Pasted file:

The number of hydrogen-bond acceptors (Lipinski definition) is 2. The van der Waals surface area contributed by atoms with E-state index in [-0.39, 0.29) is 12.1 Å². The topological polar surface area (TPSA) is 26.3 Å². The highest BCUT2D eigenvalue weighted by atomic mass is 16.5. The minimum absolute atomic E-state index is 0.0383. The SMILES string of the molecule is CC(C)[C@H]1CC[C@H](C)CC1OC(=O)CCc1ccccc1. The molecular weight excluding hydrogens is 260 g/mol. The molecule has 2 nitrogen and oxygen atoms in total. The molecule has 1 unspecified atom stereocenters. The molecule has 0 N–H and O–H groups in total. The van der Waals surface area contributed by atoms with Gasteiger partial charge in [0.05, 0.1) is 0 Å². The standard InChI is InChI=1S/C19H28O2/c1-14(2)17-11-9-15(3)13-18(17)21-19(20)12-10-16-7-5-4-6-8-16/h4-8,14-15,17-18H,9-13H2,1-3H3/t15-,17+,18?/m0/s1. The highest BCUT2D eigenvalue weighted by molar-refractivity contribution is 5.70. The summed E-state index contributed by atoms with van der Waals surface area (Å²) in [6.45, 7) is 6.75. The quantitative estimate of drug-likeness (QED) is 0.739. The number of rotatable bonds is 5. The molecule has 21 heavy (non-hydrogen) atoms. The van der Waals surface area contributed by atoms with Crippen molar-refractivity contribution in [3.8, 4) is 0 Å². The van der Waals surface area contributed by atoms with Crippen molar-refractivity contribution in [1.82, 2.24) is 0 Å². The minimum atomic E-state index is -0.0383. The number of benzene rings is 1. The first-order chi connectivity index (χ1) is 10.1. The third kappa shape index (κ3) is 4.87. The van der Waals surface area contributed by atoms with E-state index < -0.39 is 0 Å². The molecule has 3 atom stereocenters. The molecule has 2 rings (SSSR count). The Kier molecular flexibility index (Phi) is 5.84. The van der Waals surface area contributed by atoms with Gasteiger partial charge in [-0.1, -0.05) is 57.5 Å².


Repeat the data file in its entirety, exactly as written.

The number of hydrogen-bond acceptors (Lipinski definition) is 2. The van der Waals surface area contributed by atoms with E-state index in [-0.39, 0.29) is 12.1 Å². The topological polar surface area (TPSA) is 26.3 Å². The highest BCUT2D eigenvalue weighted by atomic mass is 16.5. The minimum absolute atomic E-state index is 0.0383. The SMILES string of the molecule is CC(C)[C@H]1CC[C@H](C)CC1OC(=O)CCc1ccccc1. The molecular weight excluding hydrogens is 260 g/mol. The molecule has 2 nitrogen and oxygen atoms in total. The molecule has 1 unspecified atom stereocenters. The molecule has 0 N–H and O–H groups in total. The van der Waals surface area contributed by atoms with Gasteiger partial charge in [0.05, 0.1) is 0 Å². The standard InChI is InChI=1S/C19H28O2/c1-14(2)17-11-9-15(3)13-18(17)21-19(20)12-10-16-7-5-4-6-8-16/h4-8,14-15,17-18H,9-13H2,1-3H3/t15-,17+,18?/m0/s1. The highest BCUT2D eigenvalue weighted by molar-refractivity contribution is 5.70. The summed E-state index contributed by atoms with van der Waals surface area (Å²) in [6.45, 7) is 6.75. The quantitative estimate of drug-likeness (QED) is 0.739. The number of rotatable bonds is 5. The molecule has 21 heavy (non-hydrogen) atoms. The van der Waals surface area contributed by atoms with Crippen molar-refractivity contribution in [3.8, 4) is 0 Å². The van der Waals surface area contributed by atoms with Crippen molar-refractivity contribution in [1.82, 2.24) is 0 Å². The minimum atomic E-state index is -0.0383. The number of benzene rings is 1. The first-order chi connectivity index (χ1) is 10.1. The third kappa shape index (κ3) is 4.87. The van der Waals surface area contributed by atoms with E-state index < -0.39 is 0 Å². The molecule has 3 atom stereocenters. The molecule has 2 rings (SSSR count). The Kier molecular flexibility index (Phi) is 5.84. The van der Waals surface area contributed by atoms with Gasteiger partial charge in [-0.1, -0.05) is 57.5 Å².